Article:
Critics’ Week Discoveries
Over the past three decades, the Venice International Film Critics’ Week has represented a territory for discovery and research of talented directors. At Critics’ Week, these filmmakers found space and visibility to then later become integral elements of the auteur’s cinematographic panorama.
Often the work of the members of the various commissions appointed by the Sindacato Nazionale Critici Cinematografici Italiani – SNCCI (National Union of Italian Film Critics) have allowed for the emergence of authors. Following their debuts, they confirmed the excellence of their oeuvre: many became directors of a remarkably creative deepness, recognized as such by critics and in many cases by the audience as well.
Already in its third edition (1986), the Critics’ Week hosted in its official competition the film of a filmmaker who would later become one of the most important French directors of recent years: Olivier Assayas. The film, called Desordre, tells the story of a group of boys who attempt to create a music band and face many existential misadventures in which each would eventually be involved in different ways.
In the 1987 and 1991 editions two Italian directors took their turn: Carlo Mazzacurati and Antonio Capuano. The first brought Notte Italiana to Critics’ Week, a film set in the Po river’s delta and produced by Moretti’s and Barbagallo’s Sacher Film. The latter showed Vito e gli altri, a story about an abandoned Neapolitan boy who became a petty street criminal.
Also Portuguese director Pedro Costa came to light in Critics’ Week in 1989 with his debut film O Sangue. 1993 was the moment for North American author Bryan Singer with his Public Access, a film that anticipated the enormous international success of The Usual Suspects.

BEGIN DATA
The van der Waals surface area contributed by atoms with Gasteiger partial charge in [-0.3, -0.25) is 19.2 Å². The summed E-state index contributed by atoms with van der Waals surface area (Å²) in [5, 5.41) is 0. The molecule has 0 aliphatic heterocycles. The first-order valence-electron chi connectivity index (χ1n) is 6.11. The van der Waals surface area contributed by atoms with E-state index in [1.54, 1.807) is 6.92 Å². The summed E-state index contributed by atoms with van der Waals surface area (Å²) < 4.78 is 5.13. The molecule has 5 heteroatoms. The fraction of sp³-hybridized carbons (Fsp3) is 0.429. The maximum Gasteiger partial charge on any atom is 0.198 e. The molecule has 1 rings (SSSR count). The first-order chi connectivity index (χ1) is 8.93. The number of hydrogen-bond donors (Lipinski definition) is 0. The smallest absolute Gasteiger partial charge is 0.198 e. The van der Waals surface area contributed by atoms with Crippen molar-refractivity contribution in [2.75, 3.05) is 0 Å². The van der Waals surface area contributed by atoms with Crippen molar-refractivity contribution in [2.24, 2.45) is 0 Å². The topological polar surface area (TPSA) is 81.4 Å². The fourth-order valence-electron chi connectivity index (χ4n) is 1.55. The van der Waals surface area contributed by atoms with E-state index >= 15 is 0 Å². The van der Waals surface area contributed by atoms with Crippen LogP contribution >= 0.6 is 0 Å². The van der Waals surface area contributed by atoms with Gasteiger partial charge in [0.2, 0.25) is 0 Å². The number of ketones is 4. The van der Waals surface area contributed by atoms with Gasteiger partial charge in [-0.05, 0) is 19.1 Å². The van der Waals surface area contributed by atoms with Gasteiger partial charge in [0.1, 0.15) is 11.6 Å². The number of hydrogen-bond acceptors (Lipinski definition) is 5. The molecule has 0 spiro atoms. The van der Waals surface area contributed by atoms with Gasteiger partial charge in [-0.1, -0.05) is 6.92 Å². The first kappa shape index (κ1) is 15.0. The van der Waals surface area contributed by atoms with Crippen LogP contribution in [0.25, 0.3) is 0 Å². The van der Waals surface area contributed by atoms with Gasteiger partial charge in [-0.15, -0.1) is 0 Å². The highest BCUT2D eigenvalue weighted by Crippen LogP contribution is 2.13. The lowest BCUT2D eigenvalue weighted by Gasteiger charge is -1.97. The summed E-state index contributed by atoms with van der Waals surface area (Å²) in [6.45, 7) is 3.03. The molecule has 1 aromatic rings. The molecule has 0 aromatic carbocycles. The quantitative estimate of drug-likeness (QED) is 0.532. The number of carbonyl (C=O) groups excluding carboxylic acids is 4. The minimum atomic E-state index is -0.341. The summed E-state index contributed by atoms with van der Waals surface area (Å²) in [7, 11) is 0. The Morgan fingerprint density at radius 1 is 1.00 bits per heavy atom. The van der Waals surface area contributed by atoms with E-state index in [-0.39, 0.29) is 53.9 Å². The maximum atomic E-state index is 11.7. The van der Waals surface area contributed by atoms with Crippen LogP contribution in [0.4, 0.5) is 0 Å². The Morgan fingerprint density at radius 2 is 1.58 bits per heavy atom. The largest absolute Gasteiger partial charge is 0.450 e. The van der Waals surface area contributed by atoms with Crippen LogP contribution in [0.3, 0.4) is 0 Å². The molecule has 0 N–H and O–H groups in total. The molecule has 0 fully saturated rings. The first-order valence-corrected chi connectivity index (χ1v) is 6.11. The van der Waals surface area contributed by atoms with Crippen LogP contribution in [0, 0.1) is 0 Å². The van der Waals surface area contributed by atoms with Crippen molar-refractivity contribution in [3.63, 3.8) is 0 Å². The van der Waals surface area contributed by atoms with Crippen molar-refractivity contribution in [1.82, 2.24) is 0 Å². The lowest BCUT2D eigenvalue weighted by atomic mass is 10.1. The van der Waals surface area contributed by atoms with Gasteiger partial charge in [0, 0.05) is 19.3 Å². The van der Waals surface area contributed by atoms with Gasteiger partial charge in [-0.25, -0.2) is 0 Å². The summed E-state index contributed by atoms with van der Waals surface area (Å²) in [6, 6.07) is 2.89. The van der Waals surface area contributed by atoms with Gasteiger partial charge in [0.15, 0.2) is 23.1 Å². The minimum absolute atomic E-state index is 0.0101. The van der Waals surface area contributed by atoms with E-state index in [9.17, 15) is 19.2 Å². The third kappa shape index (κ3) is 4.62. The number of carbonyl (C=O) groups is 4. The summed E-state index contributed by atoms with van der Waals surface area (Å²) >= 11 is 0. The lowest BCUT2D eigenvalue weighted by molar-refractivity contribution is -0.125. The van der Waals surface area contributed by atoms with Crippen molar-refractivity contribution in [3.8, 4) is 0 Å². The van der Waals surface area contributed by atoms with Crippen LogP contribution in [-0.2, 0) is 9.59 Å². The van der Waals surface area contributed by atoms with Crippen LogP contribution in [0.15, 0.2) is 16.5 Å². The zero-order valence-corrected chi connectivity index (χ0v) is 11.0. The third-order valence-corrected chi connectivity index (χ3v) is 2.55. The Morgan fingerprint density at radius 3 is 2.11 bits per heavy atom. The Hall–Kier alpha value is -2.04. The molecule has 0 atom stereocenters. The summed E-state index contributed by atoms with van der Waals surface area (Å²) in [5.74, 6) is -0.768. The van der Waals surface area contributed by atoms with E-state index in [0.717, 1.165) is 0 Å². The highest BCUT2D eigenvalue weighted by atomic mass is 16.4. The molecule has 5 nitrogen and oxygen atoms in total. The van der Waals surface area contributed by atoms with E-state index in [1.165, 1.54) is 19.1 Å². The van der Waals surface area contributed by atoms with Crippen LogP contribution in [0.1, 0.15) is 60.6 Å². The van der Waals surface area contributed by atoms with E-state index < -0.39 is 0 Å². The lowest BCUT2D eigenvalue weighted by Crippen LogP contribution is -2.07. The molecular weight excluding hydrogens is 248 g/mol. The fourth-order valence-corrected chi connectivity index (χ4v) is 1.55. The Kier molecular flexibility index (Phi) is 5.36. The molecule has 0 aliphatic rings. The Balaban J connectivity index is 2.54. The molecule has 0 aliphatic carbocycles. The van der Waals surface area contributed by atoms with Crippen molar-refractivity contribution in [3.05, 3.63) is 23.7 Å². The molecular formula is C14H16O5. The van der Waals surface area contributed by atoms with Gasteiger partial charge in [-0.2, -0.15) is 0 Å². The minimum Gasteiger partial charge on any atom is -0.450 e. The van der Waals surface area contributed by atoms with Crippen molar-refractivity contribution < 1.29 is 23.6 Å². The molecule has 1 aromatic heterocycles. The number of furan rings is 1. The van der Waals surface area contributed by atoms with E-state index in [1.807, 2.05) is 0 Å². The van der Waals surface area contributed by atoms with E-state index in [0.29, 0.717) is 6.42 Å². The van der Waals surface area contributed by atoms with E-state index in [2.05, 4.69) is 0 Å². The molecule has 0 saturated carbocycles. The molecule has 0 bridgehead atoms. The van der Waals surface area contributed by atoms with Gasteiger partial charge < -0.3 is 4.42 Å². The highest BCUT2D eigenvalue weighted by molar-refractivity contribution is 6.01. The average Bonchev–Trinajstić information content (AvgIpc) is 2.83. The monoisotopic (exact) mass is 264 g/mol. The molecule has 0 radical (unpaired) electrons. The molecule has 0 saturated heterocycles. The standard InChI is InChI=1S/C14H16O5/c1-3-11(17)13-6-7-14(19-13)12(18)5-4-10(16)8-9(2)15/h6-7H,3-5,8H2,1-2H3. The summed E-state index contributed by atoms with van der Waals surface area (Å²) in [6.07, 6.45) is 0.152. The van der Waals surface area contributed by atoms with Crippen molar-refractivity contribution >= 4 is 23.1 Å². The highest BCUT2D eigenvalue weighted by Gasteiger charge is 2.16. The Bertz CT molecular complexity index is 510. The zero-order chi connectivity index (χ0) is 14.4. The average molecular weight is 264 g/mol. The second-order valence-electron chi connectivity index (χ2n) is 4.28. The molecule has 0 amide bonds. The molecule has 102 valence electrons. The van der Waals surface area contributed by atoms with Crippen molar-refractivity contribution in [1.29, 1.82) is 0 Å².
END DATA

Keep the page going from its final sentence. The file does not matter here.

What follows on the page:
1997 witnessed another significant Italian debut, Tano da morire by Roberta Torre. It was placed alongside Harmony Korine’s controversial Gummo (who later returned to Venice in 2012 in the main competition with Spring Breakers).
It was in 1998 that Peter Mullan landed in Critics’ Week with his feature Orphans, a story of three brothers and a sister from Glasgow who needed to organize their mother’s funeral.
The following year, Mondo Grua won the section, a film by one of the most interesting Argentinean directors of this century, Pablo Trapero.
In the 2000 edition, Abdellatif Kechiche, a Frenchman from Tunisian origins, presented his work La faute à Voltaire, a small masterpiece that anticipated a great career which culminated with the winning of the Palme d’Or at the Cannes Film Festival with La vie d’Adèle.
In 2004 Israelis Ronit and Sholomi Elkabets (brother and sister) conquered Critics’ Week with To Take a Wife, the first film of an important trilogy followed by 7 Days (2008) and Viviane (2014).
And finally, in 2010 the famous Swedish actress Pernilla August — previously in the cast of Fanny & Alexander by Ingmar Bergman and of Star Wars — was selected and won the Critics’ Week competition with her first debut as a director: Beyond.
La faute à Voltaire (2000 – France) – directed by di Abdellatif Hechiche - 15. International Film Critics’ Week
Orphans (1998 – Great Britain) – directed by Peter Mullan - 13. International Film Critics’ Week
Meachorei Hasoragim / Beyond The Walls (1984 – Israel) – directed by Uri Barbash - 1. International Film Critics’ Week